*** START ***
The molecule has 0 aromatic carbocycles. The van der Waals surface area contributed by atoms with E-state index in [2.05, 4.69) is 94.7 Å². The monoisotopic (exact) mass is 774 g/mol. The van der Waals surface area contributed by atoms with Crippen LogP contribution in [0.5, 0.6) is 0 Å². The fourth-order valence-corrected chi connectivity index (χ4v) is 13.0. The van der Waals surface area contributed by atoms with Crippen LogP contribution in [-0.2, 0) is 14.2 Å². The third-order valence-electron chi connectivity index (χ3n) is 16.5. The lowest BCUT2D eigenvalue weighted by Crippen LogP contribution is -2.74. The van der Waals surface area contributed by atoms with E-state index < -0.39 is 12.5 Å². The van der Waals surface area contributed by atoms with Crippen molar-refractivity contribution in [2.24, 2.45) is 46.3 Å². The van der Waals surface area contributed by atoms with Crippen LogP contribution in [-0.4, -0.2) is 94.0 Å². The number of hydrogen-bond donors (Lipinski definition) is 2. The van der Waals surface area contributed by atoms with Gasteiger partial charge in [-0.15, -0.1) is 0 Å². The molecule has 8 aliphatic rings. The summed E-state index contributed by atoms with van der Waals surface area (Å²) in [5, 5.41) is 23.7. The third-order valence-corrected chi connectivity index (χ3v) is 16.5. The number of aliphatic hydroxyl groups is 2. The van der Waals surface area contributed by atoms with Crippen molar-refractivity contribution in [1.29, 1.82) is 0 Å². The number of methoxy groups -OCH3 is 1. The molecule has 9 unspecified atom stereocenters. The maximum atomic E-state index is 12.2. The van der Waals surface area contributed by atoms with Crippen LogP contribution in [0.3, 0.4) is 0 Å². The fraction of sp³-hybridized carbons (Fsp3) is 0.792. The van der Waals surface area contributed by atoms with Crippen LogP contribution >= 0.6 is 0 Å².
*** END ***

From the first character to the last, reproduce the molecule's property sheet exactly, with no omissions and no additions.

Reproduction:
The molecule has 0 aromatic carbocycles. The van der Waals surface area contributed by atoms with E-state index in [2.05, 4.69) is 94.7 Å². The monoisotopic (exact) mass is 774 g/mol. The van der Waals surface area contributed by atoms with Crippen LogP contribution in [0.5, 0.6) is 0 Å². The fourth-order valence-corrected chi connectivity index (χ4v) is 13.0. The van der Waals surface area contributed by atoms with Crippen LogP contribution in [-0.2, 0) is 14.2 Å². The third-order valence-electron chi connectivity index (χ3n) is 16.5. The lowest BCUT2D eigenvalue weighted by Crippen LogP contribution is -2.74. The van der Waals surface area contributed by atoms with E-state index < -0.39 is 12.5 Å². The van der Waals surface area contributed by atoms with Crippen molar-refractivity contribution in [2.24, 2.45) is 46.3 Å². The van der Waals surface area contributed by atoms with Crippen LogP contribution in [-0.4, -0.2) is 94.0 Å². The number of hydrogen-bond donors (Lipinski definition) is 2. The van der Waals surface area contributed by atoms with Gasteiger partial charge in [-0.15, -0.1) is 0 Å². The molecule has 8 aliphatic rings. The summed E-state index contributed by atoms with van der Waals surface area (Å²) in [5, 5.41) is 23.7. The third-order valence-corrected chi connectivity index (χ3v) is 16.5. The number of aliphatic hydroxyl groups is 2. The van der Waals surface area contributed by atoms with Crippen molar-refractivity contribution in [1.29, 1.82) is 0 Å². The number of methoxy groups -OCH3 is 1. The molecule has 9 unspecified atom stereocenters. The maximum atomic E-state index is 12.2. The van der Waals surface area contributed by atoms with Crippen LogP contribution in [0.3, 0.4) is 0 Å². The fraction of sp³-hybridized carbons (Fsp3) is 0.792. The van der Waals surface area contributed by atoms with Crippen LogP contribution >= 0.6 is 0 Å².